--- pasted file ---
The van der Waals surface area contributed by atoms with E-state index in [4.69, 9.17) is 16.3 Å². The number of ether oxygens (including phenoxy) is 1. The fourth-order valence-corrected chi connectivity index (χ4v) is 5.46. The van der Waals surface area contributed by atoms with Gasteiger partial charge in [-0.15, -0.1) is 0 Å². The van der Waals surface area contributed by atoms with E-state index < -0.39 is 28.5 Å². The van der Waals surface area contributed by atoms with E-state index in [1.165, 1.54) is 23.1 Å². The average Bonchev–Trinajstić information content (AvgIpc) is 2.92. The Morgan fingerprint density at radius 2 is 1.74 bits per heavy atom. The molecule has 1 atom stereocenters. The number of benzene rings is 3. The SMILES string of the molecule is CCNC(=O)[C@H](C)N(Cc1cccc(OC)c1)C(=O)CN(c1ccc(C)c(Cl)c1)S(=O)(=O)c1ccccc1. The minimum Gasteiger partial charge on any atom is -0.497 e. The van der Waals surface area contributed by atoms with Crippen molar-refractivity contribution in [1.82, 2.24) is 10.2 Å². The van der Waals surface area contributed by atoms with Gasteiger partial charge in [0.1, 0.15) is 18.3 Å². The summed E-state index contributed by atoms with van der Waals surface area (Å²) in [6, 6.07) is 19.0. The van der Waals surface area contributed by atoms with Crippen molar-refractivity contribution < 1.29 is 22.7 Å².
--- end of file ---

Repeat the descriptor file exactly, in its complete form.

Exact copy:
The van der Waals surface area contributed by atoms with E-state index in [4.69, 9.17) is 16.3 Å². The number of ether oxygens (including phenoxy) is 1. The fourth-order valence-corrected chi connectivity index (χ4v) is 5.46. The van der Waals surface area contributed by atoms with Gasteiger partial charge in [-0.15, -0.1) is 0 Å². The van der Waals surface area contributed by atoms with E-state index < -0.39 is 28.5 Å². The van der Waals surface area contributed by atoms with E-state index in [1.165, 1.54) is 23.1 Å². The average Bonchev–Trinajstić information content (AvgIpc) is 2.92. The Morgan fingerprint density at radius 2 is 1.74 bits per heavy atom. The molecule has 1 atom stereocenters. The number of benzene rings is 3. The SMILES string of the molecule is CCNC(=O)[C@H](C)N(Cc1cccc(OC)c1)C(=O)CN(c1ccc(C)c(Cl)c1)S(=O)(=O)c1ccccc1. The minimum Gasteiger partial charge on any atom is -0.497 e. The van der Waals surface area contributed by atoms with Crippen molar-refractivity contribution in [1.82, 2.24) is 10.2 Å². The van der Waals surface area contributed by atoms with Gasteiger partial charge in [0.1, 0.15) is 18.3 Å². The summed E-state index contributed by atoms with van der Waals surface area (Å²) in [6, 6.07) is 19.0. The van der Waals surface area contributed by atoms with Crippen molar-refractivity contribution < 1.29 is 22.7 Å².